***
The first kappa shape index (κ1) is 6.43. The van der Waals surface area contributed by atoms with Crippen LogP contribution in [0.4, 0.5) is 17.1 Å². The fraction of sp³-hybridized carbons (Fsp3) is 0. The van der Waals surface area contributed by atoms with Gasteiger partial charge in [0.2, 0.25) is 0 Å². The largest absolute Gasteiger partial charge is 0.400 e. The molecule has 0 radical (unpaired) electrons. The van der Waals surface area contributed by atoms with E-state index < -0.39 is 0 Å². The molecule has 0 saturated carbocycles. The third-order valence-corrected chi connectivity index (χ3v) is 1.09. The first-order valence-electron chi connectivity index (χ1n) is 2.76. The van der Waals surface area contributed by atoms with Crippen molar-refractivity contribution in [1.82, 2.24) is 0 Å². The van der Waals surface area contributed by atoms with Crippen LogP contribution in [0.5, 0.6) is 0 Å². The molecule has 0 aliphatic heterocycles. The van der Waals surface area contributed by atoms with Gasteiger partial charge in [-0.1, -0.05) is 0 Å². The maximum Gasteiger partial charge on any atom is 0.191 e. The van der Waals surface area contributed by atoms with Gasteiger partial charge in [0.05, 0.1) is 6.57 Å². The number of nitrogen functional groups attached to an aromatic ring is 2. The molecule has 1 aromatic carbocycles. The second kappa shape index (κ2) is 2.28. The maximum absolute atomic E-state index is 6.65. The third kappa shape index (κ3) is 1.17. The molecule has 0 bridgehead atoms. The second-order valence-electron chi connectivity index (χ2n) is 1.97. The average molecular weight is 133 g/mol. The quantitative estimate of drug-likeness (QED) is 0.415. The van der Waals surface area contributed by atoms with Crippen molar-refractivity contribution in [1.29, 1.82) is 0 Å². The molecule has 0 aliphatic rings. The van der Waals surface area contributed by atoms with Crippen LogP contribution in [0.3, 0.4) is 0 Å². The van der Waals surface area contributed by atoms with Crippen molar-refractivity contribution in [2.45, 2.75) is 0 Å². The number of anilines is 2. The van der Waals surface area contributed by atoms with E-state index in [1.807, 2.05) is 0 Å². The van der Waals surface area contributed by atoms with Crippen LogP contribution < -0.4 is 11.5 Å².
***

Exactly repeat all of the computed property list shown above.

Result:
The first kappa shape index (κ1) is 6.43. The van der Waals surface area contributed by atoms with Crippen LogP contribution in [0.4, 0.5) is 17.1 Å². The fraction of sp³-hybridized carbons (Fsp3) is 0. The van der Waals surface area contributed by atoms with Gasteiger partial charge in [0.2, 0.25) is 0 Å². The largest absolute Gasteiger partial charge is 0.400 e. The molecule has 0 radical (unpaired) electrons. The van der Waals surface area contributed by atoms with E-state index < -0.39 is 0 Å². The molecule has 0 saturated carbocycles. The third-order valence-corrected chi connectivity index (χ3v) is 1.09. The first-order valence-electron chi connectivity index (χ1n) is 2.76. The van der Waals surface area contributed by atoms with Crippen molar-refractivity contribution in [1.82, 2.24) is 0 Å². The van der Waals surface area contributed by atoms with Crippen LogP contribution in [0.5, 0.6) is 0 Å². The molecule has 0 aliphatic heterocycles. The van der Waals surface area contributed by atoms with Gasteiger partial charge in [-0.1, -0.05) is 0 Å². The maximum Gasteiger partial charge on any atom is 0.191 e. The van der Waals surface area contributed by atoms with Gasteiger partial charge in [0.05, 0.1) is 6.57 Å². The number of nitrogen functional groups attached to an aromatic ring is 2. The molecule has 1 aromatic carbocycles. The second kappa shape index (κ2) is 2.28. The maximum absolute atomic E-state index is 6.65. The third kappa shape index (κ3) is 1.17. The molecule has 0 bridgehead atoms. The second-order valence-electron chi connectivity index (χ2n) is 1.97. The average molecular weight is 133 g/mol. The quantitative estimate of drug-likeness (QED) is 0.415. The van der Waals surface area contributed by atoms with Crippen molar-refractivity contribution in [1.29, 1.82) is 0 Å². The molecule has 0 aliphatic rings. The van der Waals surface area contributed by atoms with Crippen LogP contribution in [0.3, 0.4) is 0 Å². The van der Waals surface area contributed by atoms with Crippen molar-refractivity contribution in [2.45, 2.75) is 0 Å². The number of anilines is 2. The van der Waals surface area contributed by atoms with E-state index in [1.807, 2.05) is 0 Å². The van der Waals surface area contributed by atoms with Crippen LogP contribution < -0.4 is 11.5 Å².